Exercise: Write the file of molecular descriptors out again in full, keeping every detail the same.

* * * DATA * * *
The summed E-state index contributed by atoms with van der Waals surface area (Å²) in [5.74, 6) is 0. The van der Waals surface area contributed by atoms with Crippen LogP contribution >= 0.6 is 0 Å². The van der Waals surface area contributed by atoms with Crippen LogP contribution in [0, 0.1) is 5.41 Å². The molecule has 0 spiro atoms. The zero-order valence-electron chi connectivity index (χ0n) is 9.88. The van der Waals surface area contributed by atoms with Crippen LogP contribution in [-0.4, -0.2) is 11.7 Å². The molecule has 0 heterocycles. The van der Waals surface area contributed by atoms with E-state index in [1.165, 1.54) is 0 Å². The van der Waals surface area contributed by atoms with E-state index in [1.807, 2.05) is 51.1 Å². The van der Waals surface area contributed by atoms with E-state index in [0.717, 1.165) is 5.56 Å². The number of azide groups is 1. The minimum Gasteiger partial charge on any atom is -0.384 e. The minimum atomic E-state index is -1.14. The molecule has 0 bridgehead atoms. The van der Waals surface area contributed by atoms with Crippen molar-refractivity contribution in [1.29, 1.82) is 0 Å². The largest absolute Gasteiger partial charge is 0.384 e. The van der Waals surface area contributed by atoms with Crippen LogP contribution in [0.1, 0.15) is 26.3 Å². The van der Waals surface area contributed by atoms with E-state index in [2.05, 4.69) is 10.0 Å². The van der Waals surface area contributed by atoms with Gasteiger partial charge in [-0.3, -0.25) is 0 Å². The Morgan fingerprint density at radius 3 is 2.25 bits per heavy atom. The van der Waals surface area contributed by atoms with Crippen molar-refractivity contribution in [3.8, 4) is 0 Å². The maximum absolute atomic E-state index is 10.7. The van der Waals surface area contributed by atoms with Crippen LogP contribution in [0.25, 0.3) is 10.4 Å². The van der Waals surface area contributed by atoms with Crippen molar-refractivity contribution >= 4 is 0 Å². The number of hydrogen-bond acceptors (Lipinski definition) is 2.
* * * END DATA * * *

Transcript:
The summed E-state index contributed by atoms with van der Waals surface area (Å²) in [5.74, 6) is 0. The van der Waals surface area contributed by atoms with Crippen LogP contribution >= 0.6 is 0 Å². The van der Waals surface area contributed by atoms with Crippen LogP contribution in [0, 0.1) is 5.41 Å². The molecule has 0 spiro atoms. The zero-order valence-electron chi connectivity index (χ0n) is 9.88. The van der Waals surface area contributed by atoms with Crippen LogP contribution in [-0.4, -0.2) is 11.7 Å². The molecule has 0 heterocycles. The van der Waals surface area contributed by atoms with E-state index in [1.165, 1.54) is 0 Å². The van der Waals surface area contributed by atoms with E-state index in [1.807, 2.05) is 51.1 Å². The van der Waals surface area contributed by atoms with E-state index in [0.717, 1.165) is 5.56 Å². The number of azide groups is 1. The minimum Gasteiger partial charge on any atom is -0.384 e. The minimum atomic E-state index is -1.14. The molecule has 0 bridgehead atoms. The van der Waals surface area contributed by atoms with Crippen molar-refractivity contribution in [1.29, 1.82) is 0 Å². The largest absolute Gasteiger partial charge is 0.384 e. The van der Waals surface area contributed by atoms with Crippen LogP contribution in [0.1, 0.15) is 26.3 Å². The van der Waals surface area contributed by atoms with E-state index in [2.05, 4.69) is 10.0 Å². The van der Waals surface area contributed by atoms with Gasteiger partial charge in [-0.3, -0.25) is 0 Å². The Morgan fingerprint density at radius 3 is 2.25 bits per heavy atom. The van der Waals surface area contributed by atoms with Crippen molar-refractivity contribution in [3.8, 4) is 0 Å². The maximum absolute atomic E-state index is 10.7. The van der Waals surface area contributed by atoms with Crippen LogP contribution in [0.25, 0.3) is 10.4 Å². The van der Waals surface area contributed by atoms with Crippen molar-refractivity contribution >= 4 is 0 Å². The number of hydrogen-bond acceptors (Lipinski definition) is 2.